Zak Smith enjoys our horological history during his stay
Canary Wharf, as a destination beyond conspicuous wealth creation and corporate drudgery, is somewhat Marmite. A marvel of architecture and modern invention, it is also a place devoid of human charm. The Four Seasons has set up shop in Canary Wharf primarily to service corporate affairs and business travellers, and I am here to see if it can be more than that – a real heart in our economic heart.
On first impression, Canary Wharf as a potential holiday retreat doesn't convince. With its pristine and somewhat sinister buildings, man-made greenery and enough artificial lighting to illuminate an entire country, it manages to make even Brent Cross shopping centre, the most offensively banal place in London, seem pleasurable.
However, the Four Seasons may just have the answer. Conveniently placed in the thick of the action, it sits restfully on the banks of the Thames, offering beautiful views of the city and, on the weekend, a surprisingly calming pit stop as the streets of Canary Wharf whistle in the wind, abnormally absent of the clobber of brogues and suits and the buzzing of phones.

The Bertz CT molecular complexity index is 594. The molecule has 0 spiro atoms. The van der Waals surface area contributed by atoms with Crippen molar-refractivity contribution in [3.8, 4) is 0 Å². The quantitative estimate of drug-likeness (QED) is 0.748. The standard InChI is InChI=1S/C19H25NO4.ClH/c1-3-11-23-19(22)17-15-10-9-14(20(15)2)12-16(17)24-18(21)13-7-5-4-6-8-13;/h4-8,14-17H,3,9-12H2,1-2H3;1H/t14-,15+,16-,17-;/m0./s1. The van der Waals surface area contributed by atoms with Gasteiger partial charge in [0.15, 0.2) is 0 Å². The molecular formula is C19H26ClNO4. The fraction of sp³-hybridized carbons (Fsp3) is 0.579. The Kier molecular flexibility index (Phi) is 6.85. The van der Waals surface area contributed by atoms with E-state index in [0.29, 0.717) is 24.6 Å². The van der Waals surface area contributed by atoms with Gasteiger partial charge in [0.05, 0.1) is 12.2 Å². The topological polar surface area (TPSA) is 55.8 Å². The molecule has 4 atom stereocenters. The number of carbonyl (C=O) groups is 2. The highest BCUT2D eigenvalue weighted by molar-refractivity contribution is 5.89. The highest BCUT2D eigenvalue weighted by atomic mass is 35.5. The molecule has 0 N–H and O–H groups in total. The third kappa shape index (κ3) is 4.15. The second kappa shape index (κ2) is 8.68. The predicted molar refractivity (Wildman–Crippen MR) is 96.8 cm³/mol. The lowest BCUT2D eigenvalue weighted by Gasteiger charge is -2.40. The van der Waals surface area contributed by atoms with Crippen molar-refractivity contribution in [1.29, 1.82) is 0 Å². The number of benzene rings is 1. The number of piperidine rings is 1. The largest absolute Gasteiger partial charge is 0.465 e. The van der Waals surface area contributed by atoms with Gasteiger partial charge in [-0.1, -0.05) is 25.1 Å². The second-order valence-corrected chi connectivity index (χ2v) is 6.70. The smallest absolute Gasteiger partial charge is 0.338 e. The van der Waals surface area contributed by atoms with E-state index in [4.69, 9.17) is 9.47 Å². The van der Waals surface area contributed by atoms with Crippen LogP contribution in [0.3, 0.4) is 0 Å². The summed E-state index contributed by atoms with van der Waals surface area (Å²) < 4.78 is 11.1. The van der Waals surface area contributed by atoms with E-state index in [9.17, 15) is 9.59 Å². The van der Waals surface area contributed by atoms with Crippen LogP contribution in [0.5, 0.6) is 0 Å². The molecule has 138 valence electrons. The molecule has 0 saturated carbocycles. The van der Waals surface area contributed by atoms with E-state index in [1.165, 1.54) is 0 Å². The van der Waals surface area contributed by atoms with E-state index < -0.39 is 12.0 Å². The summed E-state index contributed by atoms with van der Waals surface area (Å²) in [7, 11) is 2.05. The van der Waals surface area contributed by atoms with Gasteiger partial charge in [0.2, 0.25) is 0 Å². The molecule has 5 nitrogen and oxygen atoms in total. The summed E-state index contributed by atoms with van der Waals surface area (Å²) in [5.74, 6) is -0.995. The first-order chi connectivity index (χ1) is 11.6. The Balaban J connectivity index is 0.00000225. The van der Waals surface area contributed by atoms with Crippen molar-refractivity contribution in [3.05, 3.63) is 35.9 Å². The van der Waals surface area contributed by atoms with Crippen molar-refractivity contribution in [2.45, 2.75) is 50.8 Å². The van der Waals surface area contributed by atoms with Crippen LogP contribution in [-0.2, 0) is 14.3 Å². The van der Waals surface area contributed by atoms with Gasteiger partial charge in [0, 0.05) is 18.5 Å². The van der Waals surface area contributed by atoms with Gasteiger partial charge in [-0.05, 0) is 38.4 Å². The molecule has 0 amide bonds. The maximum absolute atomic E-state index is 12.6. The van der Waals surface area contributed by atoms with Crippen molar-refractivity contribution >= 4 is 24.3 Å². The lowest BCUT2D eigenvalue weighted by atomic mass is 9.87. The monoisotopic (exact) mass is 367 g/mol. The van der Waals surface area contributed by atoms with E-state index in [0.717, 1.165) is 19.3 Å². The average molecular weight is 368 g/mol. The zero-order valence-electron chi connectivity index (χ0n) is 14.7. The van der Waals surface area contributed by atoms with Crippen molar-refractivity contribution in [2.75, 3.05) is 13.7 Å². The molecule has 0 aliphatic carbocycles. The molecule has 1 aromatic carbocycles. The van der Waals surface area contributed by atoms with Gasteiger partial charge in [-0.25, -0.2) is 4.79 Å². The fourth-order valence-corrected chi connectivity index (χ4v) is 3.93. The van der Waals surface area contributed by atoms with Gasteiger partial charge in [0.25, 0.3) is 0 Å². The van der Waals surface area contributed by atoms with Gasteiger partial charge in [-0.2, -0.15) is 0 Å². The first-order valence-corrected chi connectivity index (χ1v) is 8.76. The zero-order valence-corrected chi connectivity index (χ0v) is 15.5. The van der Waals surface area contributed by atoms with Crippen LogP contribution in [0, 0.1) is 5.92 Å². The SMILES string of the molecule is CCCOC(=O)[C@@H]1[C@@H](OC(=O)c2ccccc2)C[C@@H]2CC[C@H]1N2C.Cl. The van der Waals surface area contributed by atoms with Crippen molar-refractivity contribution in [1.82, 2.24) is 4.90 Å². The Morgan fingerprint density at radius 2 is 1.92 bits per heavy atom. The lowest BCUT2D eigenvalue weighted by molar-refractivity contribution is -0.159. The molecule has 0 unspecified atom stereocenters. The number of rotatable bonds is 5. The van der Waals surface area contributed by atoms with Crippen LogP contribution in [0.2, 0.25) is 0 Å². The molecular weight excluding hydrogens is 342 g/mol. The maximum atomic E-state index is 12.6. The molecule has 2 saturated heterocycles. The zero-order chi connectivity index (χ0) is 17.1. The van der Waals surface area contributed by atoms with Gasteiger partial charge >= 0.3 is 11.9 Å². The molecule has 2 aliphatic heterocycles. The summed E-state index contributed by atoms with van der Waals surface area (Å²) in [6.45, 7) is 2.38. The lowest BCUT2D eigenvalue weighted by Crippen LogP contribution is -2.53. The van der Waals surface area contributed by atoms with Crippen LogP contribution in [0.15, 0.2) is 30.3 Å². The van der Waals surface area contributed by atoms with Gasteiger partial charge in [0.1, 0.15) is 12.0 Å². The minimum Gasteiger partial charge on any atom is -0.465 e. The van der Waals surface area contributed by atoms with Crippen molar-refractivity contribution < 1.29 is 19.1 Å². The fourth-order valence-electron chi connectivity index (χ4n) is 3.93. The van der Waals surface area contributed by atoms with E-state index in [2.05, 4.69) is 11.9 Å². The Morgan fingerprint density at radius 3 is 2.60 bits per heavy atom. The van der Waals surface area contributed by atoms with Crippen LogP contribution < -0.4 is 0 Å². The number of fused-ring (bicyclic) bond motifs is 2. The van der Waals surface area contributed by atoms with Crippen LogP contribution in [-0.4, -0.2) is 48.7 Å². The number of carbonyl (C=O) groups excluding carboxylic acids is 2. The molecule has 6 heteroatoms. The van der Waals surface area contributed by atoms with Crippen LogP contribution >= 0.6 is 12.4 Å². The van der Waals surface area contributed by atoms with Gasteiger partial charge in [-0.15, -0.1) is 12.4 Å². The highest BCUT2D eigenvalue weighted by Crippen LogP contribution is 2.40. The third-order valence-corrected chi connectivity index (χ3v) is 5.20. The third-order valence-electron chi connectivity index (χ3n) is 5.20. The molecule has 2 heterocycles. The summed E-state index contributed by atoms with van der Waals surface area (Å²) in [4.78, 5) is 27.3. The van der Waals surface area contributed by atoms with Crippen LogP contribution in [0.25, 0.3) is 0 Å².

The hotel itself was thronged with guests, many staying for the night for a Lady Gaga concert at the nearby O2 arena. Clean, sophisticated and unfussy, it fit in perfectly with the standard one expects from the Four Seasons group, and while the rooms were fairly standard, the selling point was the location, views, and impeccable service.
The restaurant was decidedly quiet, surprising given the quality of the food. Sumptuous blackened cod and an exquisite molten chocolate cake rounded off a lovely meal at Quadrato, the hotel's Italian restaurant, which featured an elegant wine trolley where some of Europe's finest vintages could be sampled.
The hotel is running a fantastic weekend break, 'The Time Traveller's Experience', in conjunction with the Maritime Museum, and for a combination of luxury and education, it can't be bettered. Four Seasons time-travellers get complimentary tickets to the museum and the observatory, as well as a ride on the Thames Clipper.
Organised to celebrate the museum's new exhibition on the developments of maritime horology, longitude and latitude, it covers the daring few who redefined naval exploration and placed Greenwich on the map as the centre of time. With rare objects, historical tidbits and virtual storytelling, it was equally engaging for parents and children. The exhibition then extends up the hill in gorgeous Greenwich park to the Observatory, where not only does the learning continue, but breathtaking views of the capital can be enjoyed. If only learning at school had been this much fun.